with open(file_name, 'r') as reader:
            update_counts(reader, word_counts)
    collection_to_csv(word_counts, num=args.num)


if __name__ == '__main__':
    parser = argparse.ArgumentParser(description=__doc__)
    parser.add_argument('infiles', type=str, nargs='*', help='Input file names')
    parser.add_argument('-n', '--num', type=int, default=None,
                        help='Limit output to n most frequent words')
    args = parser.parse_args()
    main(args)

The loop in the main function iterates over each filename in infiles, opens the CSV file, and calls update_counts with the input stream as one parameter and the counter as the other. update_counts then iterates through all the words the CSV-files and increments the counts using the += operator.

Note that we have not used type=argparse.FileType('r') here. Instead, we have called the option infiles (plural) and specified nargs='*' to tell argparse that we will accept zero or more filenames. We must then open the files ourselves. Passing the filename rather than having argparse read its content automatically is also useful when doing things like moving or coping files; we will look in the exercises at how to combine this with reading from standard input.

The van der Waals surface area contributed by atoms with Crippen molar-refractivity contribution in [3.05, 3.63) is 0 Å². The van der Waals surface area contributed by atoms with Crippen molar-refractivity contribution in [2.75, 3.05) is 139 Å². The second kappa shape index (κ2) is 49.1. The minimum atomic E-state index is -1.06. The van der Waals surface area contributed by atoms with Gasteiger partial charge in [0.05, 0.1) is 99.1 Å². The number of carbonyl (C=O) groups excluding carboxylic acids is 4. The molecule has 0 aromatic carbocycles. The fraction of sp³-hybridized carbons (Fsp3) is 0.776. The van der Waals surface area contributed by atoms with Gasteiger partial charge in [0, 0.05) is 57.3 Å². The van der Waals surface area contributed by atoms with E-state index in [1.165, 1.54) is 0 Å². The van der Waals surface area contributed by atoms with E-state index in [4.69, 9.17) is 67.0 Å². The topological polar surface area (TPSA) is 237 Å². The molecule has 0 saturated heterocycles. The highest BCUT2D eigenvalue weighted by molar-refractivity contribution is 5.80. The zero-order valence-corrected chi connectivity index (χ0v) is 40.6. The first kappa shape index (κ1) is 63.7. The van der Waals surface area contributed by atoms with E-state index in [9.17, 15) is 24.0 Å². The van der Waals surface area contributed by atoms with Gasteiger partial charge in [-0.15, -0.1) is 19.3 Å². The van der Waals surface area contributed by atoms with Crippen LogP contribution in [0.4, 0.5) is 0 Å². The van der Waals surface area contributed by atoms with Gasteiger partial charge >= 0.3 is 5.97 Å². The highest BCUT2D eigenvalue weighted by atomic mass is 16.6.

Let’s give collate.py a try (using -n 10 to limit the number of lines of output):

$ python bin/collate.py results/dracula.csv results/moby_dick.csv results/jane_eyre.csv -n 10
the,30505
and,18916
of,14908
to,14369
i,13572
a,12059
in,9547
that,6984
it,6821
he,6142

4.8 Writing Our Own Modules

countwords.py and collate.py both now contain the function collection_to_csv. Having the same function in two or more places is a bad idea: if we want to improve it or fix a bug, we have to find and change every single script that contains a copy.

The solution is to put the shared functions in a separate file and load that file as a module. Let’s create a file called utilities.py in the bin directory that looks like this:

"""Collection of commonly used functions."""